Designing an Alternative to Medical Marijuana
Marijuana calms people down and relieves pain, but it also has the potential negative effect of promoting memory loss. By blocking the breakdown of two naturally occurring compounds that bind to the same brain receptor as cannabis, John Casida, professor of toxicology and entomology, recent molecular toxicology Ph.D. Daniel Nomura, and colleagues at the Scripps Research Institute in La Jolla, California have discovered a way to emulate the positive effects associated with cannabis use.
THC, the marijuana plant’s psychoactive component, binds to a receptor called CB1, as do the brain’s own cannabinoids 2-AG and anandamide. The researchers used organophosphorus nerve agents to inhibit the enzymes that catalyse the destruction of these two compounds. Adding one particular nerve agent caused a more than tenfold increase in the levels of these chemicals in the brain, mimicking the positive effects of cannabis.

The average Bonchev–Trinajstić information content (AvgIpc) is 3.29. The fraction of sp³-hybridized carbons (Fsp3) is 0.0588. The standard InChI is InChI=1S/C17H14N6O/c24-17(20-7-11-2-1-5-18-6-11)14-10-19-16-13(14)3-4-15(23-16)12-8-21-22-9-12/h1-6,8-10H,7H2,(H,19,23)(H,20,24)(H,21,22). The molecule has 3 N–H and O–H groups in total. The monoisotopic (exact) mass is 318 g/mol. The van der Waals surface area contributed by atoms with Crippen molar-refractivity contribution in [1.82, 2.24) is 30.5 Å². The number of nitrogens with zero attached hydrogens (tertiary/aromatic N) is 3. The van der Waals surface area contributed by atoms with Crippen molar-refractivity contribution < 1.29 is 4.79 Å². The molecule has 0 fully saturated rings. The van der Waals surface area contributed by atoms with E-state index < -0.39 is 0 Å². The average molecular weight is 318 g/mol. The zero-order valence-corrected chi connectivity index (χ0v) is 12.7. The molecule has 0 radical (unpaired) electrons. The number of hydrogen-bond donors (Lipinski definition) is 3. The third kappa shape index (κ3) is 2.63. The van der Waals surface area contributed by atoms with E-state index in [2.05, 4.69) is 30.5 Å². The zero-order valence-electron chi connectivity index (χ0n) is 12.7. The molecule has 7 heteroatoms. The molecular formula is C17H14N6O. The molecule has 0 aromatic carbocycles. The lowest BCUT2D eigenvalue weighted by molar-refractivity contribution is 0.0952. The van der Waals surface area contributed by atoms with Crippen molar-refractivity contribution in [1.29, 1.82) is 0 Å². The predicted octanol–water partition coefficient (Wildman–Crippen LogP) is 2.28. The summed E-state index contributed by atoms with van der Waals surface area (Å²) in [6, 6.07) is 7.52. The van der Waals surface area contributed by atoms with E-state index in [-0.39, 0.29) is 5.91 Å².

Casida emphasizes that the work represents “fundamental mechanistic discoveries” and does not propose a medicine or treatment. The finding, however, could help pharmacologists design new drugs that relieve pain.